Letters, Saturday, November 2, 2013

Have your say

Bad planning is ruining our city

IN 1936 (I was seven years old), I overheard my grandmother talking to her daughter, who had just been rehoused at Plains Farm estate as part of a slum clearance council initiative in the Johnson Street area.

 My aunt was complaining about the cost of tram fares for getting her children to school at (now)St Michael’s Way from Plains Farm estate.

 Even worse was the fact that they were miles away from the town centre shops.

 The few council shops – the butchers, grocers and greengrocers were really exploiting their monopoly – were adding to the price of the tram fare for their convenience services.

 My grandmother’s remark was: “They (the council) have given you all new houses to rent in but they are making sure that you all have to come back down to the town to do your shopping.”

 This has remained as a council policy for the past 63 years. It is abuse of town planning laws to facilitate the exploitation of Sunderland residents by bus companies, big business and council officers by turning Sunderland more and more into a dormitory town.

 The road network in Sunderland is a prime example of how our town has lost its grid system due to bad planning to promote favourable conditions for millionaires.

Ron McQuillan

Just another day

CORNFLAKES and fruit for breakfast were good today, then all went downhill.

  I took my wife for lunch and a mope about the shops. Well, one supermarket to be honest.

 Lunch of ham omelette and salad was a disaster, the former cooked on its own and slices of ham stuck in after – no finesse. The salad was similar, basics only like tomato, lettuce and the inevitable cucumber slung on, not tossed together. Her indoors had a miserable pannini with hardly any filling, so left most of it.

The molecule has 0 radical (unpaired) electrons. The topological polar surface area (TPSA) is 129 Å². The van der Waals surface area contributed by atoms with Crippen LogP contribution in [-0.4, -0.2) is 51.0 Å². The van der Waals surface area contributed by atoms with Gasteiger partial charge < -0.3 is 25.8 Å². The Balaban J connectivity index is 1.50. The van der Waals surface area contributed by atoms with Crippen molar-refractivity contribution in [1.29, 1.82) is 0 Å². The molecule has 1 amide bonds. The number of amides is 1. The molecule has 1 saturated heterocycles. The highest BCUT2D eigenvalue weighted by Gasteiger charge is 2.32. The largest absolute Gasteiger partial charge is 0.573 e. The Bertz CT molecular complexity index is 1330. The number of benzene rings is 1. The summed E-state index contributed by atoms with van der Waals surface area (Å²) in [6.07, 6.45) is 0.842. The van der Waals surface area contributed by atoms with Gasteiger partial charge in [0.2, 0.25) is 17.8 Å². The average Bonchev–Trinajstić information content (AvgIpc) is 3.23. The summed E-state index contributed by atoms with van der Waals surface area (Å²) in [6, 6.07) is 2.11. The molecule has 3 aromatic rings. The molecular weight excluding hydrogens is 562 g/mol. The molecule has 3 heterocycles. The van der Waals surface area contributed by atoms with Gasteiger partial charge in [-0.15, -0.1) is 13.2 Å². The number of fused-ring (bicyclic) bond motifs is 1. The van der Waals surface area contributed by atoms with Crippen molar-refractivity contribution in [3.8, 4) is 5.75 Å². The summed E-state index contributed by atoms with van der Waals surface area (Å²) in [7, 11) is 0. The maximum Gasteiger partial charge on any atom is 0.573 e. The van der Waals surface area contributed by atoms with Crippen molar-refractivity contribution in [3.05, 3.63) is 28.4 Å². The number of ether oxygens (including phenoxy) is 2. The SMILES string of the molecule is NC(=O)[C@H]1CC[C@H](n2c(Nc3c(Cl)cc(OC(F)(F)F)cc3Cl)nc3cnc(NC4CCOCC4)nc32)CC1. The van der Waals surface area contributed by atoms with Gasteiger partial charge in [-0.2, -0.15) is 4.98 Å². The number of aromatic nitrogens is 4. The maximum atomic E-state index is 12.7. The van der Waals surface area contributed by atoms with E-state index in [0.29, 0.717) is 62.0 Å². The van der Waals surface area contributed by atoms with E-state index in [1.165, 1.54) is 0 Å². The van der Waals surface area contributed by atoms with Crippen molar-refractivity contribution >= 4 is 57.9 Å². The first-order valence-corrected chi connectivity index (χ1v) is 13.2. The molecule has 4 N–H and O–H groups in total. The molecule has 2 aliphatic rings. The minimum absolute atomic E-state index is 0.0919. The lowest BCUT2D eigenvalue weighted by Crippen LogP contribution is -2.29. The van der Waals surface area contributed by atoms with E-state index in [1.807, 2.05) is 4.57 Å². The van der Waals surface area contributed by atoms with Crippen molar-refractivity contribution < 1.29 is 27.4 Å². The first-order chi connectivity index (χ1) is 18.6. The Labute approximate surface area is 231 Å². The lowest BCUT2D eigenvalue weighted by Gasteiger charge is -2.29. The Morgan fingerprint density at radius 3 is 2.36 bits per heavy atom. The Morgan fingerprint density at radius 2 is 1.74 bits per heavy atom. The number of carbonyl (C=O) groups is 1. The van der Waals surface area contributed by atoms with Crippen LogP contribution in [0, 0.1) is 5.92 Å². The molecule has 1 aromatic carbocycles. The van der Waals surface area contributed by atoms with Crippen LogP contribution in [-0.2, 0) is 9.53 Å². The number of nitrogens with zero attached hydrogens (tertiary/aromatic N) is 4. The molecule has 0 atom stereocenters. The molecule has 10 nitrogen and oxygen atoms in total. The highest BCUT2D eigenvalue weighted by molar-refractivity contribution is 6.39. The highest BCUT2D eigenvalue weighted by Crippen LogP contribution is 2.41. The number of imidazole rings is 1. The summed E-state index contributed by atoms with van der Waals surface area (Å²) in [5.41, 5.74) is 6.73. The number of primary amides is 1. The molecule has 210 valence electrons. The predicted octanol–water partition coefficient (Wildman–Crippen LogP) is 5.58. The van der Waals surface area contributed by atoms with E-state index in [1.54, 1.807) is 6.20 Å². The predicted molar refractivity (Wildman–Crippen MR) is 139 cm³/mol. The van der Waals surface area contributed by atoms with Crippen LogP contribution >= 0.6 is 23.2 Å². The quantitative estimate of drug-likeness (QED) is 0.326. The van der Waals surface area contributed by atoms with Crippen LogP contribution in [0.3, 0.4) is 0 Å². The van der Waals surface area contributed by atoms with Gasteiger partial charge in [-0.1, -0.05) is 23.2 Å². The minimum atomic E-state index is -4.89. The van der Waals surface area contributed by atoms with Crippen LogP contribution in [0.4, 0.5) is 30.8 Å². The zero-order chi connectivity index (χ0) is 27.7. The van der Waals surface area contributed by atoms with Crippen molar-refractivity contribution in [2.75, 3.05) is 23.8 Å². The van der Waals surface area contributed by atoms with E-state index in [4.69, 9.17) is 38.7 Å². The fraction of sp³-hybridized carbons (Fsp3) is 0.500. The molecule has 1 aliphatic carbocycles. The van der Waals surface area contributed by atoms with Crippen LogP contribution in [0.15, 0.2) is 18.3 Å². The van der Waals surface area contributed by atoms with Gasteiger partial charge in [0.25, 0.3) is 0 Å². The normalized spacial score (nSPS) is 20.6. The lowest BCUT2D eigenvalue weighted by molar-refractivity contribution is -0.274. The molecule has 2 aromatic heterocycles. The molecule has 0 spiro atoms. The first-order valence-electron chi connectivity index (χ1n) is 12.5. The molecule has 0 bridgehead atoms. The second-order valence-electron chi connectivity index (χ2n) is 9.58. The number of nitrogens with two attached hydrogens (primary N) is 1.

What really upset me was a lady who, when obtaining accoutrements, stole about 50 tubes of sugar. She avoided my barbed comments by walking away.

 She probably stole half a pound of sugar.

 I should have alerted the store manager, but didn’t want the hassle. What would you have done?

 So, she stole from the store – the store stole from me by supplying inferior meals. Am I a miserable old moaner?

 My faith in my fellow man is at rock bottom.

 On the way home I noticed all the rubbish and the dog dirt on pathways. I imagined being in Germany where cleanliness abounds.

 We went home, switched on the telly and watch quizzes complete with intricate questions about personalities – people who are famous for being famous.

 Oh, where are we going and where will be end up? If only young people had the first idea of how to cook, we would not need unending dross of “personality” chefs and cooks teaching us how to cook before we switch off and go to the chippie or Chinese for our meal.

 What a world!

Allan Wilkinson

A dismal future

ON October 17, I did my usual nostalgic visit to Roker to see Sunderland’s fantastic illuminations at Roker Park – with sadness.

 The council no doubt paid many thousands of pounds for a few mostly pathetic lights – there is no twinkle.

 The lights are put on basically for the children. Fortunately, most are too young to know how wonderful it should be, and used to be – there is no action.

 Sunderland will never be anywhere near as good as Blackpool, where people visit from all over the world. It will do well to get visitors from all parts of Roker and Seaburn.

 I never saw anyone dancing with joy when leaving the park, with its food stand, couple of kids play machines, novelty rack and a kids’ play area next to the toilets. I am surprised Health and Safety haven’t closed it down. The kids play in virtual darkness.

 There is no enthusiasm about the place.

 The council will state a shortage of funds while in the meantime spending £11.8million on a town centre – a possible white elephant.

 I heard people talk of expecting lights all along the road from the Little Cafe to Whitburn.

 No new visitors would believe this was the same area of the now famous airshow.

 The great past is gone – the future looks dismal.

John A Stott,